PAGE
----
This is dedicated to Travis Holappa who was kidnapped, tortured and murdered on July 25, 2004 in Northern Minnesota. This was all due to meth. I am Travis' mother and I wish to make this devastation turn into a better thing by educating and exposing the truth about meth, the dangers, and the deadly consequences it brings about to individuals and communities.

My Photo
Location: Colorado, United States

I want to do what I can to educate people about what is going on around the world with the meth problem. I want people to know about it BEFORE they even get the idea to want to try it. It is a dangerous drug and will ruin your life as well as all those who love you. I am on a mission on behalf of my only son, Travis.

Wednesday, August 23, 2006

States list meth offenders on Web


About 15% of people age 12 or older reported using some type of illicit drug in the previous 12 months. What they used1:

• Marijuana/Hashish: 10.6%

• Painkillers for non-medical reasons: 4.7%

• Cocaine: 2.4%

• Methamphetamine: 0.6%

• Heroin: 0.2%

Some users reported taking more than one drug.

Source: HHS Office of Applied Studies (2004 figures, latest available)












West Virginia

By Donna Leinwand, USA TODAY
States frustrated with the growth of toxic methamphetamine labs are creating Internet registries to publicize the names of people convicted of making or selling meth, the cheap and highly addictive stimulant plaguing communities across the nation.
The registries — similar to the sex-offender registries operated by every state — have been approved within the past 18 months in Tennessee, Minnesota and Illinois. Montana has listed those convicted of running illegal drug labs on its Internet registry of sexual and violent offenders since 2003. Meth-offender registries are being considered in Georgia, Maine, Oklahoma, Oregon, Washington state and West Virginia.

SAFETY : Illinois communities back meth registries | On Deadline

The new registries represent the latest effort by governments against meth, which can be made from household ingredients such as cold medicines that contain pseudoephedrine. As meth labs have spread east from California during the past decade, most states have increased penalties for meth manufacturing and restricted the sale of medicines used to make the drug. Those laws have contributed to a decline in meth labs, according to the Drug Enforcement Agency, which reported that authorities found more than 17,000 labs in 2003 and more than 12,000 last year.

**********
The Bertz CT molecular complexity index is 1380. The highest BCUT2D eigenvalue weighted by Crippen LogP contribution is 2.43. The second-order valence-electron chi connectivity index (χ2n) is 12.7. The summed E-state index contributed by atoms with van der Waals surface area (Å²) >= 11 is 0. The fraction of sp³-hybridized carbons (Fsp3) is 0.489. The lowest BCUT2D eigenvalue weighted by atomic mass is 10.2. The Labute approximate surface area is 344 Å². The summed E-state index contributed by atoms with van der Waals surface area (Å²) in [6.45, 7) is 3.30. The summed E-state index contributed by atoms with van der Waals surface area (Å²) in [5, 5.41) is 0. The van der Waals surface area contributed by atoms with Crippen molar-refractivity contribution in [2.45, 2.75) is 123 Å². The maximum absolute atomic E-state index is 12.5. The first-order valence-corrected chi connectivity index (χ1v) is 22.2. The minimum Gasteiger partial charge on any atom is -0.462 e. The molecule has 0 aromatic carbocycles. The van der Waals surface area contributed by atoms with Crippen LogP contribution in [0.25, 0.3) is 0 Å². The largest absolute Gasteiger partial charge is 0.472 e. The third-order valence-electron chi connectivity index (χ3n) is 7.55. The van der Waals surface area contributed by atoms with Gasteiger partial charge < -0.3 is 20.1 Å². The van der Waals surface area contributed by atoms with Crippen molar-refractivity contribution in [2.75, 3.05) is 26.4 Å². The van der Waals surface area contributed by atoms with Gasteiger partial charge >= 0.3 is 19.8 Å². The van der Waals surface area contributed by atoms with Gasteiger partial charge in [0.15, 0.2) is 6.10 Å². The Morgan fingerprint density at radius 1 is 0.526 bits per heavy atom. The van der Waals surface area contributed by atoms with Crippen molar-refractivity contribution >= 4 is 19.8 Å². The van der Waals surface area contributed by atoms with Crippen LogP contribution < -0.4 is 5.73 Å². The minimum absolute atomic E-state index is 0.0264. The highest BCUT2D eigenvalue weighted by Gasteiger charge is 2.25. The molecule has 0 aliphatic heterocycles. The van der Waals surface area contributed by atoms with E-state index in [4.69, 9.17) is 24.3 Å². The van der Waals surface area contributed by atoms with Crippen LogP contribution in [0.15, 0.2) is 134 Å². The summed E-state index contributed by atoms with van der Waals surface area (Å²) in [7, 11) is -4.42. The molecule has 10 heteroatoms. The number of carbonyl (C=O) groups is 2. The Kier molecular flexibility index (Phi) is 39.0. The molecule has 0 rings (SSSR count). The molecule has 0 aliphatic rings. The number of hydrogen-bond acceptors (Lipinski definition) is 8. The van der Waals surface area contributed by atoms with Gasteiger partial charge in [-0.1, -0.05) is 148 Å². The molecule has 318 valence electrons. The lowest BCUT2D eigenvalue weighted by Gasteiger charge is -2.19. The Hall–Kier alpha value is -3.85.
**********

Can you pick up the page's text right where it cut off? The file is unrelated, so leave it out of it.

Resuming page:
Tennessee has more than 400 people in its meth-offender database, which was created partly in response to complaints from landlords and other property owners about the toxic waste created after chemicals are "cooked" to make meth.

Illinois lawmakers approved a meth-offender registry in June, and last month Minnesota Gov. Tim Pawlenty used his executive powers to create a registry that is to be online by Dec. 31.

The registries generally include the names, birthdates and offenses of convicted meth manufacturers, dealers and traffickers. The dates of their convictions and the locations of their crimes also are included. The listings are not as specific as those in sex-offender registries, which include offenders' addresses and photos.

Officials in Minnesota and elsewhere say residents and landlords will be able to use the registries to check for meth offenders in their communities. "We want to arm citizens with information, so they can protect themselves and their communities," says Brian McClung, a spokesman for Pawlenty.

The meth-offender registries have not been challenged in court, but the American Civil Liberties Union (ACLU) and other critics say there are legal and practical drawbacks to them.

Graham Boyd, director of the ACLU's Drug Policy Litigation Project, says the prospect of being listed on a meth-offender registry for at least several years after a conviction amounts to an extra punishment "that's not allowed under our Constitution."

However, three years ago the U.S. Supreme Court rejected a similar double-jeopardy argument when it upheld state registries for sex offenders, who the court said posed a unique threat to communities.

If meth registries are challenged in court, a key question would be whether meth offenders are as much of a threat to public safety as sex offenders.

Studies consistently have shown that offenders who abuse drugs have high re-arrest rates. Recidivism rates among sex offenders can vary widely.

Boyd also says drug users could use meth-offender registries to locate dealers. "One group for whom this registry is going to be an incredibly good resource is people looking to buy methamphetamine," he says.


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